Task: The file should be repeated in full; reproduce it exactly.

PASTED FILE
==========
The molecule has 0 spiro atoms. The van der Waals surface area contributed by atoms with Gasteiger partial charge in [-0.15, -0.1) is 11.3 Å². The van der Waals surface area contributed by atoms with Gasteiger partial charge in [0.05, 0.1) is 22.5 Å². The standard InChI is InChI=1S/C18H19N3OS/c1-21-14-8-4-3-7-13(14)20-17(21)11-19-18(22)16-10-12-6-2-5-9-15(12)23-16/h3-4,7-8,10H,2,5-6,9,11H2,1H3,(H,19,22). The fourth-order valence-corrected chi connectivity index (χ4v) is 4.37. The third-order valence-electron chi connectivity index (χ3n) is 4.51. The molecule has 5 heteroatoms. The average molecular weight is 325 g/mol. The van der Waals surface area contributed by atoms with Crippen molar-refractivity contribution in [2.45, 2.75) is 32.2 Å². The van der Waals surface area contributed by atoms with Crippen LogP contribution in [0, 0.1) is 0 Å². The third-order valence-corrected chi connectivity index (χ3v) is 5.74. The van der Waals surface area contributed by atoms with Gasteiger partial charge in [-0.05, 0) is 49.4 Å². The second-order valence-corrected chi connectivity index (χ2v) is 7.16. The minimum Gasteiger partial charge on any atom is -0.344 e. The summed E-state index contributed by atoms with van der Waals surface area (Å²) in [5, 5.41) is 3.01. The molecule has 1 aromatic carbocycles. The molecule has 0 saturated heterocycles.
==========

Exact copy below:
The molecule has 0 spiro atoms. The van der Waals surface area contributed by atoms with Gasteiger partial charge in [-0.15, -0.1) is 11.3 Å². The van der Waals surface area contributed by atoms with Gasteiger partial charge in [0.05, 0.1) is 22.5 Å². The standard InChI is InChI=1S/C18H19N3OS/c1-21-14-8-4-3-7-13(14)20-17(21)11-19-18(22)16-10-12-6-2-5-9-15(12)23-16/h3-4,7-8,10H,2,5-6,9,11H2,1H3,(H,19,22). The fourth-order valence-corrected chi connectivity index (χ4v) is 4.37. The third-order valence-electron chi connectivity index (χ3n) is 4.51. The molecule has 5 heteroatoms. The average molecular weight is 325 g/mol. The van der Waals surface area contributed by atoms with Crippen molar-refractivity contribution in [2.45, 2.75) is 32.2 Å². The van der Waals surface area contributed by atoms with Crippen LogP contribution in [0, 0.1) is 0 Å². The third-order valence-corrected chi connectivity index (χ3v) is 5.74. The van der Waals surface area contributed by atoms with Gasteiger partial charge in [-0.05, 0) is 49.4 Å². The second-order valence-corrected chi connectivity index (χ2v) is 7.16. The minimum Gasteiger partial charge on any atom is -0.344 e. The summed E-state index contributed by atoms with van der Waals surface area (Å²) in [5, 5.41) is 3.01. The molecule has 1 aromatic carbocycles. The molecule has 0 saturated heterocycles.